The Differences between Credit Unions and Banks

Although they might seem similar, there are some big differences between credit unions and banks. Understanding them will help you make the right choice about where to put your money and how to handle your finances. Want to make sure you qualify to join Suncoast Credit Union first?


Ownership Differences between Credit Unions and Banks 

Banks and credit unions are different in several ways, but it all starts with ownership. Banks and credit unions are financial institutions that provide similar services like savings accounts. However, credit union members own the financial institution and the credit union works solely for them. We'll look at this ownership difference more closely by explaining why credit unions are not-for-profit and how that benefits you as a member.

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Credit Unions: Not-for-Profit and Member-Owned

Credit unions like Suncoast are not-for-profit financial cooperatives owned by their members, and they exist specifically to help meet the financial needs of their members. Because they're member-owned, members have more control and can receive more personalized services. Banks, on the other hand, are for-profit institutions, which are owned by shareholders. Credit unions prioritize the financial needs of their members because they exist to serve their members rather than make a profit for shareholders. This unique membership model is part of what makes credit union accounts so great. Unlike your standard bank account, you'll get benefits like lower fees, lower interest rates, higher interest on deposits, and a variety of free services (just to name a few).

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Banks: For-Profit and Shareholder Owned

When you're thinking of where to put your money or where to borrow it, national banks are probably the first thing that comes to mind. These for-profit companies offer shareholder ownership, so they're different from credit unions. They're designed to make their shareholders money, so they don't work in the same cooperative way that a credit union does. Shareholders hope to make a profit, so they're not as interested in the customers and their needs. This can lead to higher interest rates on loans and possibly higher fees as well. Unlike the membership-driven way that credit unions tend to work, banks don't always favor their customers and borrowers.

Cooperative Principles of Credit Unions

Suncoast is a not-for-profit financial organization that exists to meet the financial needs of our members. If you're looking for competitive rates on a car loan, a fee-free savings account, or a checking account, for example, a credit union is your best choice, especially considering how many national banks have higher costs associated with these services.

Credit unions operate under the eight principles of a cooperative, which are:

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Voluntary and open membership in a credit union

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Democratic member control of credit unions

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Member economic participation within credit unions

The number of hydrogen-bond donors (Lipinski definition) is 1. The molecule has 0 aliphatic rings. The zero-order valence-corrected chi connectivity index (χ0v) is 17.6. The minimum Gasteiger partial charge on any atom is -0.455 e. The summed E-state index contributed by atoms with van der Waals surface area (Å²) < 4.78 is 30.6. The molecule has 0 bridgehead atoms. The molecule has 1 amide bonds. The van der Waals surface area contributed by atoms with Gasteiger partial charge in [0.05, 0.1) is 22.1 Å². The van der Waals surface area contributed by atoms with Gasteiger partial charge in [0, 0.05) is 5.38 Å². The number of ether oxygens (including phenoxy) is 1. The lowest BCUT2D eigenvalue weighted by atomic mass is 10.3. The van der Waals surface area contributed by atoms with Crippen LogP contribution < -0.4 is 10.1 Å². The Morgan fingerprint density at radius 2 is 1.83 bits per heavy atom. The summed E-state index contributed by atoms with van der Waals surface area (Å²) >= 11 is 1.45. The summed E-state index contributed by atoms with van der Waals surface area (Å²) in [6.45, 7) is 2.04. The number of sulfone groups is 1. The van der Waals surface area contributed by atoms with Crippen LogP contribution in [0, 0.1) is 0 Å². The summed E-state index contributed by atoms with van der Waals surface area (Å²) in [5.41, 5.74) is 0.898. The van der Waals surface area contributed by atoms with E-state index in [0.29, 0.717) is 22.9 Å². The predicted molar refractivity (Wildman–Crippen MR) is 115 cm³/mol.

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Autonomy and independence of the credit union

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inancial education, training, and information on banks and credit unions

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Cooperation among cooperatives and other credit unions

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Concern for the community outside of the credit union

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Diversity, Equity, and Inclusion for all

At Suncoast, we're proud to say that whatever we do and whatever decisions we make, we always work with these core principles in mind. That means we offer competitive interest rates, fee-free accounts, credit cards with great perks, personalized customer service, and so much more than typical brick-and-mortar and online banks. We do whatever we can to ensure our members get what they need from us. These cooperative principles are one of the many reasons why people often prefer credit unions to banks. No matter what service you might need, from checking accounts to loans, credit cards, and anything else that banks offer, Suncoast keeps banking simple.


Benefits For Members Of An Insured Credit Union


Without a separate group of stockholders or private owners demanding a return on their investments, all net income in credit unions is given back to the membership directly in the form of lower rates on loans, higher earnings on deposits, great savings accounts, and more free services.

Comparing Financial Products and Services

If everything we've said already hasn't convinced you that a credit union is better for you than a federally insured bank, let’s take a closer look at the differences between specific products and services credit unions offer compared to the ones that banks do.


Credit Union vs Bank: Your Choice

We know that the choice between a credit union and a bank is a personal one that comes down to your preferences, financial goals, and personal values. No matter what you choose, your money will be safe, but with a credit union, you'll be banking with an organization that exists solely to serve its members. Plus, as a member, you get to own part of the credit union, and who wouldn’t want that?

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